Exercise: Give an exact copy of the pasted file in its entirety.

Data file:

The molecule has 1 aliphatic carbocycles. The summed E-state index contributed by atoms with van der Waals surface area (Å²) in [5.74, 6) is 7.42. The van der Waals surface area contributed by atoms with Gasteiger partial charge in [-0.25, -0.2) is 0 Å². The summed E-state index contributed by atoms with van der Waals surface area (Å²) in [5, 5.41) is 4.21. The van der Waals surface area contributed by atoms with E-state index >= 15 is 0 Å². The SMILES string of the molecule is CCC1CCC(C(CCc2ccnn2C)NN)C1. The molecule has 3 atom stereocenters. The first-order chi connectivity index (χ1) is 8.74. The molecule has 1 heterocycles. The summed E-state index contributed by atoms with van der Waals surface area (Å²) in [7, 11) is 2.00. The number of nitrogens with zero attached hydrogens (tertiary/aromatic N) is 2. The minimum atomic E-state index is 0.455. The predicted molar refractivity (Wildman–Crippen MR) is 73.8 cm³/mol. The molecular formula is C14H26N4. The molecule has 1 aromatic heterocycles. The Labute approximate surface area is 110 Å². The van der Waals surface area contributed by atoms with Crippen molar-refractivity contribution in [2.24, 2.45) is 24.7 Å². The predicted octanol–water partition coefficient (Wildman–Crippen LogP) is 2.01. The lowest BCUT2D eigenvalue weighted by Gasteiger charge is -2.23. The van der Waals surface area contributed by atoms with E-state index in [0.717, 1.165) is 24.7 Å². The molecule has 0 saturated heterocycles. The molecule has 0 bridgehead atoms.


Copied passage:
The molecule has 1 aliphatic carbocycles. The summed E-state index contributed by atoms with van der Waals surface area (Å²) in [5.74, 6) is 7.42. The van der Waals surface area contributed by atoms with Gasteiger partial charge in [-0.25, -0.2) is 0 Å². The summed E-state index contributed by atoms with van der Waals surface area (Å²) in [5, 5.41) is 4.21. The van der Waals surface area contributed by atoms with E-state index >= 15 is 0 Å². The SMILES string of the molecule is CCC1CCC(C(CCc2ccnn2C)NN)C1. The molecule has 3 atom stereocenters. The first-order chi connectivity index (χ1) is 8.74. The molecule has 1 heterocycles. The summed E-state index contributed by atoms with van der Waals surface area (Å²) in [7, 11) is 2.00. The number of nitrogens with zero attached hydrogens (tertiary/aromatic N) is 2. The minimum atomic E-state index is 0.455. The predicted molar refractivity (Wildman–Crippen MR) is 73.8 cm³/mol. The molecular formula is C14H26N4. The molecule has 1 aromatic heterocycles. The Labute approximate surface area is 110 Å². The van der Waals surface area contributed by atoms with Crippen molar-refractivity contribution in [2.24, 2.45) is 24.7 Å². The predicted octanol–water partition coefficient (Wildman–Crippen LogP) is 2.01. The lowest BCUT2D eigenvalue weighted by Gasteiger charge is -2.23. The van der Waals surface area contributed by atoms with E-state index in [0.717, 1.165) is 24.7 Å². The molecule has 0 saturated heterocycles. The molecule has 0 bridgehead atoms.